Although Top End Wedding is rife with cliches and plot points that make no sense, including the fact that Lauren’s scary boss (Kerry Fox) agrees to hop on a plane to Darwin to plan Lauren’s wedding, it does have some stunning emotional moments. The relationship between Ned and Lauren is sweet; he’s supportive but keeping a big secret, and the hole in Lauren’s life where her Tiwi family should be is starting to tear them apart. Ned is well-intentioned and kind, but colonialism still stands between them, and he learns he has to put in extra effort to bridge that gap.
Lauren undergoes an identity crisis as she starts to realise how cut off she is from her heritage, and she and her mother work to heal their relationship to both each other and their culture. It’s lovely to see Lauren embraced by family she never met, though the film spends little time helping us understand why her mother felt like she had to run away in the first place if Lauren’s grandparents are as gentle and welcoming as they are presented in the film. The film also avoids the complexities of the trauma Lauren has faced because of these lost ties. Nevertheless, it’s nice to see a warm Indigenous story centreing a woman that’s about celebration rather than exclusively about the horrors of colonialism.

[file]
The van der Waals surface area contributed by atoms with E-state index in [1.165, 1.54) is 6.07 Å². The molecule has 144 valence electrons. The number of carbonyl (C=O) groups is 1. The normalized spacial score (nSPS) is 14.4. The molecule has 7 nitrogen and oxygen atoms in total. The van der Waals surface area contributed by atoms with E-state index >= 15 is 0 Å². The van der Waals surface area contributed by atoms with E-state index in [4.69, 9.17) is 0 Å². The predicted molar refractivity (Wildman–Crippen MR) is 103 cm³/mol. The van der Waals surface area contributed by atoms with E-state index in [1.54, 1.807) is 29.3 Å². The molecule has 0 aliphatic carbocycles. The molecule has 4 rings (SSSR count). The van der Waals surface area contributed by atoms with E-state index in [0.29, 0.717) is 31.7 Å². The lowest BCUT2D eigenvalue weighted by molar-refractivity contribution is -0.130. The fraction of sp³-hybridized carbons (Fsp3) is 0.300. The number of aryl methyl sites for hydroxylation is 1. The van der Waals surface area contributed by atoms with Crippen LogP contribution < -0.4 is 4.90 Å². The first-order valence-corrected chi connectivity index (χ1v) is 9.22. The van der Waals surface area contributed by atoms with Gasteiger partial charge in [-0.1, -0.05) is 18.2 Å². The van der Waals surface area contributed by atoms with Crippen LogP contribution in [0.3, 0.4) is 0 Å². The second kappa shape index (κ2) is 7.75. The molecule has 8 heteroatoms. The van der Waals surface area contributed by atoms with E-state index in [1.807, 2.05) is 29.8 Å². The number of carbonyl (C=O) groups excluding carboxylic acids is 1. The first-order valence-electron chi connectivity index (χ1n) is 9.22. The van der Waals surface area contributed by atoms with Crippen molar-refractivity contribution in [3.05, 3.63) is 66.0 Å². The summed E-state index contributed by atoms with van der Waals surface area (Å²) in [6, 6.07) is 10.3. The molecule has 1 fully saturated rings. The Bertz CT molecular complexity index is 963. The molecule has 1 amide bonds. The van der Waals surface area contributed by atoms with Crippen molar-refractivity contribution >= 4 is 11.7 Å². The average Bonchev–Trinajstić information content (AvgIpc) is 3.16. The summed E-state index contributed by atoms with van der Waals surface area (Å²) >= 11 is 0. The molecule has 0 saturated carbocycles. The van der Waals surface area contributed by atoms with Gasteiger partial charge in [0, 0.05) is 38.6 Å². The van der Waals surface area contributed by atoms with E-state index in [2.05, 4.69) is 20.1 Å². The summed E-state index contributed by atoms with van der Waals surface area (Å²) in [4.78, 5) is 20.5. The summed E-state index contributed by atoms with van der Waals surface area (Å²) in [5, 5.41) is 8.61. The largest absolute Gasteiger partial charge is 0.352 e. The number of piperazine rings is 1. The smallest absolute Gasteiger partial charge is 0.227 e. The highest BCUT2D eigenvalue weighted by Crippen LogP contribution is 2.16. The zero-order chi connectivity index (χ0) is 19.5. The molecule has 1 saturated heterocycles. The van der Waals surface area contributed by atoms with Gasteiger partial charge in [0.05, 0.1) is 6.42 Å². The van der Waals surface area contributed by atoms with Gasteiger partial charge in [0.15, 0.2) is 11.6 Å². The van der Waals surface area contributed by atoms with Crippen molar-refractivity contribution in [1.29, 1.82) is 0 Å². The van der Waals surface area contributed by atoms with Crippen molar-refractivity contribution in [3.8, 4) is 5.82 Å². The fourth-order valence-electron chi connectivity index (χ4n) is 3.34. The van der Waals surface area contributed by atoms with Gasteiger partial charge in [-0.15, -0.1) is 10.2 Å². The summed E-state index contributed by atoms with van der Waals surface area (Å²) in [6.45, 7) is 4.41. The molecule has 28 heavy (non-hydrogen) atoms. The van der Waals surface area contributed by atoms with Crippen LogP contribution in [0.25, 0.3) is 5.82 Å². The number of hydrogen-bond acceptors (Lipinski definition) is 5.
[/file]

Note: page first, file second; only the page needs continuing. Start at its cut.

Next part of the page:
Blood Quantum (Jeff Barnaby, 2019)
Jeff Barnaby’s first feature, Rhymes for Young Ghouls (2013, which made Seventh Row’s Top 10 in our list of our favourite 50 films of the decade), was so beautiful, original, heartbreaking emotional, and yes, educational about Canadian Indigenous history that almost any follow-up feature would have a hard time competing. Unfortunately, Blood Quantum falls into that trap: a zombie movie with a thoughtful if blunt-force metaphor that has entertaining blood and guts but inchoate ideas and undercooked characters.